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OMAHA — Surveys of contemporary American art aren’t uncommon, but it’s rare to see one solely focused on “people native to the Americas.” That’s one of the starting points of Monarchs: Brown and Native Contemporary Artists in the Path of the Butterfly, an exhibition currently on view at the Bemis Center for Contemporary Arts, along with a geographical conceit: the middle of the United States merits closer attention. Monarchs mines these arguably underexplored premises and turns up capacious, invigorating results. Although the show isn’t didactic, its politics feel vitally relevant in a time of bald-faced white supremacy and discrimination.
The conceptual focus of the exhibition is the monarch, the only butterfly that migrates in two directions, as birds do. Monarchs (specifically eastern North American ones) travel between Canada or the northern U.S. and Mexico, where they spend the winter. A migration can cover up to 3,000 miles and takes three to four generations of butterflies to complete.
Monarchs traverse many parts of the US, but one of their primary pathways runs through the middle of the country, through so-called “flyover states” like Oklahoma, Nebraska (home of the Bemis Center), Minnesota, and the Dakotas—where the Standing Rock Reservation is located. When curator Risa Puleo (who has contributed to Hyperallergic) conceived of the exhibition, in the summer of 2016, members of the Standing Rock Sioux and other water protectors were facing off against the builders of the Dakota Access Pipeline. Meanwhile, Donald Trump was on the campaign trail, talking about building a wall between the US and Mexico. Puleo saw these phenomena, despite their geographic distance, as “conceptually undergirded by a logic of occupation that has dictated policies managing and containing the lives of people indigenous to the Americas for the past 170 years,” she writes in her introduction to the catalogue for the show. When she traced a line between Standing Rock and the US–Mexico border, she found that it followed the path of the butterfly.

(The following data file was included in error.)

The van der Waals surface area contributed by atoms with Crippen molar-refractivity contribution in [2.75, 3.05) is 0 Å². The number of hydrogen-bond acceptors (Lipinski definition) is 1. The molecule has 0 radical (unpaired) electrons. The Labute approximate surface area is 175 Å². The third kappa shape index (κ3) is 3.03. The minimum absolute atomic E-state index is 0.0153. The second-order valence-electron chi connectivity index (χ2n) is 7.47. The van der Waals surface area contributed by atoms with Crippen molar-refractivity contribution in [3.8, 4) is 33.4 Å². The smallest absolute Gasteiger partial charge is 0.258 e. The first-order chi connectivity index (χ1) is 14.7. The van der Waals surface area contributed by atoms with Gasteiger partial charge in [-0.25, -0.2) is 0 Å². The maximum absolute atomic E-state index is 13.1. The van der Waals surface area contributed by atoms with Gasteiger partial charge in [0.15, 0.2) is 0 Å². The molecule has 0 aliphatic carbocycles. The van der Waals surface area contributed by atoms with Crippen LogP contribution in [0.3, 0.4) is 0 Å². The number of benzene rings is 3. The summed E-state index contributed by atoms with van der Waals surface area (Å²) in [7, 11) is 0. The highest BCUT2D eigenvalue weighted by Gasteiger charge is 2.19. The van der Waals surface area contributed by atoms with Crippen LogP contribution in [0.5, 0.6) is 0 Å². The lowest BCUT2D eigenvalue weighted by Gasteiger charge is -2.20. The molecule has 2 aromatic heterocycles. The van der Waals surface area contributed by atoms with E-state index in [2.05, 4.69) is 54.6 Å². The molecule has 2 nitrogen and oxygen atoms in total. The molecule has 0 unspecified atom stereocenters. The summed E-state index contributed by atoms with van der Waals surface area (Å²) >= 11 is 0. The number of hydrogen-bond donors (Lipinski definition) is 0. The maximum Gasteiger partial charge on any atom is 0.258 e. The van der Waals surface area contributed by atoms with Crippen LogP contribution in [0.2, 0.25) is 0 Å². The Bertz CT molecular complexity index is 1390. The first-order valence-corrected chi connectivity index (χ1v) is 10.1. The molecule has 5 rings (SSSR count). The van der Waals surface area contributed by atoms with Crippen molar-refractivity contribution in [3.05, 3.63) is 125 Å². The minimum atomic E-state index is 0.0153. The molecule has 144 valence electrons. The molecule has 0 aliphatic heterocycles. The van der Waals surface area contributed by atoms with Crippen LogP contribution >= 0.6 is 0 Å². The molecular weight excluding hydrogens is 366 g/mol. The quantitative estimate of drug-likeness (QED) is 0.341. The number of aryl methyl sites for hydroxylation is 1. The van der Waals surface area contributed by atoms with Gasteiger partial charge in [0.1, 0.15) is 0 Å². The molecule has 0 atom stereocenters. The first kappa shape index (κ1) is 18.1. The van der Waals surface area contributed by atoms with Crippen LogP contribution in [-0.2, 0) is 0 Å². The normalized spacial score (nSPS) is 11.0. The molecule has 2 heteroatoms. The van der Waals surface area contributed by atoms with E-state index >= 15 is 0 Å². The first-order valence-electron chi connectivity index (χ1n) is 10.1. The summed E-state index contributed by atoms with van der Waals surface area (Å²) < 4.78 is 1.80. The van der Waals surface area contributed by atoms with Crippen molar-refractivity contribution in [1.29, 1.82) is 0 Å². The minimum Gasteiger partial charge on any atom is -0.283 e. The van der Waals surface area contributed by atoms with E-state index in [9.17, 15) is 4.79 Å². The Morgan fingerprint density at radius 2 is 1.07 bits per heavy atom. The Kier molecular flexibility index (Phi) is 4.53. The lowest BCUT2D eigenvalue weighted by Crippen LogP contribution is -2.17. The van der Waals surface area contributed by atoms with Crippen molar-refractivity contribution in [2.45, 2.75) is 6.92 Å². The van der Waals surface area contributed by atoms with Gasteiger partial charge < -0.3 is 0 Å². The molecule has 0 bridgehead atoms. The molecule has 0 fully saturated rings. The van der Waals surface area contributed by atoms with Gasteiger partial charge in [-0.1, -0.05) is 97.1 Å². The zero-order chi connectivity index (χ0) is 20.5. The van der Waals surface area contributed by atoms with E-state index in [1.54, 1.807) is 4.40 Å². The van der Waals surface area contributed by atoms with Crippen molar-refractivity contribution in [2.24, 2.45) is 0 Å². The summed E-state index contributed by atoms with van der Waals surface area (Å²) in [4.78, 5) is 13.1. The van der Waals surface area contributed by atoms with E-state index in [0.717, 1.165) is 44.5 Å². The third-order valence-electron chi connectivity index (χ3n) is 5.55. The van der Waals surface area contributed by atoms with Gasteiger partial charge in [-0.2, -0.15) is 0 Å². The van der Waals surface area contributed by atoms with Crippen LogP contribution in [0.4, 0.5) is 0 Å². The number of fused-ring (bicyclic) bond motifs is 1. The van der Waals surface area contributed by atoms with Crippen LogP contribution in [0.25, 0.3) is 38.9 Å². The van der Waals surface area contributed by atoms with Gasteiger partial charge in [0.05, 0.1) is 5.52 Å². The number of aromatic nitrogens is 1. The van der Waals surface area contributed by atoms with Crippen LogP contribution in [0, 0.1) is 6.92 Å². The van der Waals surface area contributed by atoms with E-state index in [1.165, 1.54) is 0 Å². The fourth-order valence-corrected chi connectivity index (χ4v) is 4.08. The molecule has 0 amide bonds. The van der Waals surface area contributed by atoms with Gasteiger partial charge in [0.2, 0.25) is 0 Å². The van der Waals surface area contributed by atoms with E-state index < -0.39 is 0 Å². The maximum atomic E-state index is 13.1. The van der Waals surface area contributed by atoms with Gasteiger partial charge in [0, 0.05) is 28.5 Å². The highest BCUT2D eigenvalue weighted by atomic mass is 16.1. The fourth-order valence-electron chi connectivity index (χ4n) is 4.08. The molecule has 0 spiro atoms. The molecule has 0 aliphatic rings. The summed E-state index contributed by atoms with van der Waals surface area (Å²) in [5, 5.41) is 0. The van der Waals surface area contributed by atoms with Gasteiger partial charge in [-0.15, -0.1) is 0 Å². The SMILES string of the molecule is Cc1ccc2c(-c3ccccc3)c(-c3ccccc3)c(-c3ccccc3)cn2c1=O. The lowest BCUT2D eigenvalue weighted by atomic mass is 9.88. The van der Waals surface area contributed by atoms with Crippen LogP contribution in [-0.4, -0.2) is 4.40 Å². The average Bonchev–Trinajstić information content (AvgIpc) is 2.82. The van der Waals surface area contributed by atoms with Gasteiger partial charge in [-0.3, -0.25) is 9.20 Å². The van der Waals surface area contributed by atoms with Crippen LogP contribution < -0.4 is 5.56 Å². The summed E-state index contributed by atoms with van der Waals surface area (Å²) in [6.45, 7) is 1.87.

If this sounds like an overly elaborate conceptual premise for an art exhibition, well, it might be. Puleo has gathered works by 37 artists who are Native and Brown — her preferred terms for those of Native American and Latin American descent — and either come from or live in the monarch’s migration path. Those are salient identity factors, but not necessarily enough of a foundation on which to build a cohesive show. Instead, what holds together Monarchs — which fills all the Bemis’s galleries — are common themes among the artists’ work, some of which derive from traits that Puleo identifies in the butterfly.